You said you just started 3d modeling and really, it's not bad.
If you want to learn texturing you have to learn unwrapping the uv's first. As you go, you will learn that you have to keep your uv's in mind when you are modeling. You don't need to use boleans for this model, it will make the unwrapping process needlessly harder.
This model should consist of multiple elements. The big box which is the largest part of the speaker, the front panel, the 2 black cylinders, the volume button and the tone wheel. The headphone and microphone input can be textured, it's going to cost way too many polygons for something that small.
Now you can start unwrapping. It can be a long process depending on the complexity of the model. So understand that it doesn't matting if it's taking a long time, especially when you are just starting out.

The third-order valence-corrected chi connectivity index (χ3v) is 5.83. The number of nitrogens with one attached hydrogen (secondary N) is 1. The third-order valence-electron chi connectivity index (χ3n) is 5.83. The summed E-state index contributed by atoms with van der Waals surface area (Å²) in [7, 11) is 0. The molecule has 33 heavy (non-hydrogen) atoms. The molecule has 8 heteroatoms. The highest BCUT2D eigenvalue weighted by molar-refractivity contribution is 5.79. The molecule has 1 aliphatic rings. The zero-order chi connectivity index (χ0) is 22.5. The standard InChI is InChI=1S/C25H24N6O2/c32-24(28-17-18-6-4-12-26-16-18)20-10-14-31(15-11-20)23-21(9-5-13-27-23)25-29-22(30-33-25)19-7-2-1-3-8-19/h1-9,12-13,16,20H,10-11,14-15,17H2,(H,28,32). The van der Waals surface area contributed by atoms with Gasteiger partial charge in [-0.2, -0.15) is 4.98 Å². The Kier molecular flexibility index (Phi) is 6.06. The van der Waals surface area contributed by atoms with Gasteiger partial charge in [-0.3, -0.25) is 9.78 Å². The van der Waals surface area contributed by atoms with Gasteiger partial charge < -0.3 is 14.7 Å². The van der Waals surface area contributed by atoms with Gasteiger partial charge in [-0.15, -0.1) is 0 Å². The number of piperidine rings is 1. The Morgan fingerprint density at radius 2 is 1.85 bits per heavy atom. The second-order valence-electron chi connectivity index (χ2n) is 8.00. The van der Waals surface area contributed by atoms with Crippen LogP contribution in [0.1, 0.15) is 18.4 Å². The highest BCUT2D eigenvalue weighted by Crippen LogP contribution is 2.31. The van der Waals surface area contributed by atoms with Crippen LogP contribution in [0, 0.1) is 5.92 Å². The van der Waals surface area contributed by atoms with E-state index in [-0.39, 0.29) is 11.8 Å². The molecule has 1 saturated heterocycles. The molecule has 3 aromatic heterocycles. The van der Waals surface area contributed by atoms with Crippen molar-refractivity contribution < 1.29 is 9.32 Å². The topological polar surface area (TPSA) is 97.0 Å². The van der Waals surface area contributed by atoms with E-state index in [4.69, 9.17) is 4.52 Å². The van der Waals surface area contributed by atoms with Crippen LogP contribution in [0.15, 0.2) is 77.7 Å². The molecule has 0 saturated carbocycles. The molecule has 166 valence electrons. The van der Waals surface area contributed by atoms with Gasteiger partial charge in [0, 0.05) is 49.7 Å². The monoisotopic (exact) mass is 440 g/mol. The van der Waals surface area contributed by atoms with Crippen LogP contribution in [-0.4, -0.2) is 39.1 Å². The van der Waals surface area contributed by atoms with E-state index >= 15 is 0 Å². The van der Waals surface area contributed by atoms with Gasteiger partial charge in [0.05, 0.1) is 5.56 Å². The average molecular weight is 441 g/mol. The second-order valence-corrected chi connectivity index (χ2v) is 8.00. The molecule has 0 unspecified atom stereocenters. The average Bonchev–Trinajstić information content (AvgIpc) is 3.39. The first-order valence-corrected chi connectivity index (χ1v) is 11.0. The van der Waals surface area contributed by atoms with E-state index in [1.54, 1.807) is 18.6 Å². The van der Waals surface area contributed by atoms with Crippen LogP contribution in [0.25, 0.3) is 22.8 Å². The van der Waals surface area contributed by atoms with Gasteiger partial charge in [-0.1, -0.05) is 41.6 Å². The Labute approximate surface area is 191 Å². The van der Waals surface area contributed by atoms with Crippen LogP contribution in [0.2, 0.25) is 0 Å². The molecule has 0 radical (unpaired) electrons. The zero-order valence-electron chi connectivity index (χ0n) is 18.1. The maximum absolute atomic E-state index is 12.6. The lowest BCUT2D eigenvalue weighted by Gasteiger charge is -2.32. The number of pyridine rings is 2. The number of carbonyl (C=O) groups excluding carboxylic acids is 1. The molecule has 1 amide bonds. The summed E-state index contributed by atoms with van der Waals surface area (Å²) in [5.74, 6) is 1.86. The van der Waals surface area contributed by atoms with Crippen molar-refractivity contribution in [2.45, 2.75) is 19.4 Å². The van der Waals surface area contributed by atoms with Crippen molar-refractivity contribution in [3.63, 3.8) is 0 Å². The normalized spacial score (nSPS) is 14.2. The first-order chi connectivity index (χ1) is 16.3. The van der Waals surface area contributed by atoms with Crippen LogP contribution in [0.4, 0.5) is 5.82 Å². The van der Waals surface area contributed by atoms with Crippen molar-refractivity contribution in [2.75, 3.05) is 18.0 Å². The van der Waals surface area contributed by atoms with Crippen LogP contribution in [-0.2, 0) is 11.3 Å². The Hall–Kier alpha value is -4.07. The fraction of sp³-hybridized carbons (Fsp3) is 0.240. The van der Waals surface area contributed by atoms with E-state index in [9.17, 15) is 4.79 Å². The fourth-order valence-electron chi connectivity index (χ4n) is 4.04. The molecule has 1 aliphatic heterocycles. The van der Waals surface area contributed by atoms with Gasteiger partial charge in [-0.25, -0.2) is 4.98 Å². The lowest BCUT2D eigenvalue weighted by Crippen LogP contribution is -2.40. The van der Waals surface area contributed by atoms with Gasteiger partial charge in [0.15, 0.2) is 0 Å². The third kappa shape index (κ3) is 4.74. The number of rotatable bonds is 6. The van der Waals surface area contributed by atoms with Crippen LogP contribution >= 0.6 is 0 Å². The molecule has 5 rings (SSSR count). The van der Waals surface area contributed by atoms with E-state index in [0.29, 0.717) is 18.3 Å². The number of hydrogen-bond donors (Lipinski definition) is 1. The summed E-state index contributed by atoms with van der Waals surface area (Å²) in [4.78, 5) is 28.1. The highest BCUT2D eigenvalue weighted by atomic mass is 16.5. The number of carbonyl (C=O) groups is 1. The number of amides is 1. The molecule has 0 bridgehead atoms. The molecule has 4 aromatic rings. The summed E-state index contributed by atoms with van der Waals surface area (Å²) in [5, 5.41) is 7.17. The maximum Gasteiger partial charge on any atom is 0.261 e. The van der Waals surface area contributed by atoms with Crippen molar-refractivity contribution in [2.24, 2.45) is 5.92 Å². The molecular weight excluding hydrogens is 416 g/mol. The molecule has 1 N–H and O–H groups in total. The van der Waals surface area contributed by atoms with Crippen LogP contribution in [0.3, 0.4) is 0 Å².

Apply a checker material to your model so you can see if everything has the same resolution and where it stretches out. (They should all be squares and the same size.)
You can't use the picture you are using as a texture because it's stretched and has lighting information on it in the top left. It's not really how the texturing process goes anyway.
Start by unwrapping every element one by one.
Try to fit all the uv islands in there using as much space as you can. It doesn't even matter where you put them.
Once this is done you can start texturing in photoshop, substance painter or whatever you use. You are going to need multiple maps. I would start with the diffuse map, which are the base colors.
Later you can add a normal map, roughness, metallic, ambient occlusion, maybe even emissive for the led lights and so on. Try learning about all of these.
Once you did all of this you can also learn about baking, which should be done after unwrapping and before texturing. You can bake good looking shadows on a ambient occlusion map or maybe bake some nice detail from a high poly version of the model into a normal map.